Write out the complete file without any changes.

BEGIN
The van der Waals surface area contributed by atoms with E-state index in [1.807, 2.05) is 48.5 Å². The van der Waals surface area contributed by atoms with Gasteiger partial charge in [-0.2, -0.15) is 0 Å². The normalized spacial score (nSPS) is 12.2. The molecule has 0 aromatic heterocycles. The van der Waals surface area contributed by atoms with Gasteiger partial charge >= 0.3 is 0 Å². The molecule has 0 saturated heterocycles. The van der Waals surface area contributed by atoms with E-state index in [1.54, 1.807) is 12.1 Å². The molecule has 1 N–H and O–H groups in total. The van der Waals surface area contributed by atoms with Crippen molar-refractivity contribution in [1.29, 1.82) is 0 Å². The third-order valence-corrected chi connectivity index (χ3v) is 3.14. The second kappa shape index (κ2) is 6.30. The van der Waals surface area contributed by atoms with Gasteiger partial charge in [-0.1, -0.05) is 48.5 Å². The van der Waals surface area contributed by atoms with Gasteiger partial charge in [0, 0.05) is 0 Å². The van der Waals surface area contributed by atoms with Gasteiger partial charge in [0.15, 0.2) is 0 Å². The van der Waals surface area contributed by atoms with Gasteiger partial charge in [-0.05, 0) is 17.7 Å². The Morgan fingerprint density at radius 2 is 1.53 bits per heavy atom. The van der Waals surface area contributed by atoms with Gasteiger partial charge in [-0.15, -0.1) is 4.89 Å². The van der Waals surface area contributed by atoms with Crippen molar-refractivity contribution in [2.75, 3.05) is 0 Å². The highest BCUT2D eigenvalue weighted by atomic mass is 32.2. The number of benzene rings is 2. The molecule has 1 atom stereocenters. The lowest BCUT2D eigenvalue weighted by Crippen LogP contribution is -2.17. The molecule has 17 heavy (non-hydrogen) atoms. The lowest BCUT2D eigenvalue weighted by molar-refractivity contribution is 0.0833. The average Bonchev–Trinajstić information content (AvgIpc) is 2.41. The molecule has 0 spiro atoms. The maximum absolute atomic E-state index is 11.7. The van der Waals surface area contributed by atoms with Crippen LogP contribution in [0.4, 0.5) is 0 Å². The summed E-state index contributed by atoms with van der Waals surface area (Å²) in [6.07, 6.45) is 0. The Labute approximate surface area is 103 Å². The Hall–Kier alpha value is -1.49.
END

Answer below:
The van der Waals surface area contributed by atoms with E-state index in [1.807, 2.05) is 48.5 Å². The van der Waals surface area contributed by atoms with Gasteiger partial charge in [-0.2, -0.15) is 0 Å². The normalized spacial score (nSPS) is 12.2. The molecule has 0 aromatic heterocycles. The van der Waals surface area contributed by atoms with Gasteiger partial charge >= 0.3 is 0 Å². The molecule has 0 saturated heterocycles. The van der Waals surface area contributed by atoms with E-state index in [1.54, 1.807) is 12.1 Å². The molecule has 1 N–H and O–H groups in total. The van der Waals surface area contributed by atoms with Crippen molar-refractivity contribution in [1.29, 1.82) is 0 Å². The third-order valence-corrected chi connectivity index (χ3v) is 3.14. The second kappa shape index (κ2) is 6.30. The van der Waals surface area contributed by atoms with Gasteiger partial charge in [-0.1, -0.05) is 48.5 Å². The van der Waals surface area contributed by atoms with Gasteiger partial charge in [0, 0.05) is 0 Å². The van der Waals surface area contributed by atoms with Gasteiger partial charge in [0.15, 0.2) is 0 Å². The van der Waals surface area contributed by atoms with Gasteiger partial charge in [-0.05, 0) is 17.7 Å². The Morgan fingerprint density at radius 2 is 1.53 bits per heavy atom. The van der Waals surface area contributed by atoms with Gasteiger partial charge in [-0.15, -0.1) is 4.89 Å². The van der Waals surface area contributed by atoms with Crippen molar-refractivity contribution in [2.75, 3.05) is 0 Å². The highest BCUT2D eigenvalue weighted by atomic mass is 32.2. The number of benzene rings is 2. The molecule has 1 atom stereocenters. The lowest BCUT2D eigenvalue weighted by Crippen LogP contribution is -2.17. The molecule has 17 heavy (non-hydrogen) atoms. The lowest BCUT2D eigenvalue weighted by molar-refractivity contribution is 0.0833. The average Bonchev–Trinajstić information content (AvgIpc) is 2.41. The molecule has 0 spiro atoms. The maximum absolute atomic E-state index is 11.7. The van der Waals surface area contributed by atoms with Crippen LogP contribution in [0.4, 0.5) is 0 Å². The summed E-state index contributed by atoms with van der Waals surface area (Å²) in [6.07, 6.45) is 0. The Labute approximate surface area is 103 Å². The Hall–Kier alpha value is -1.49.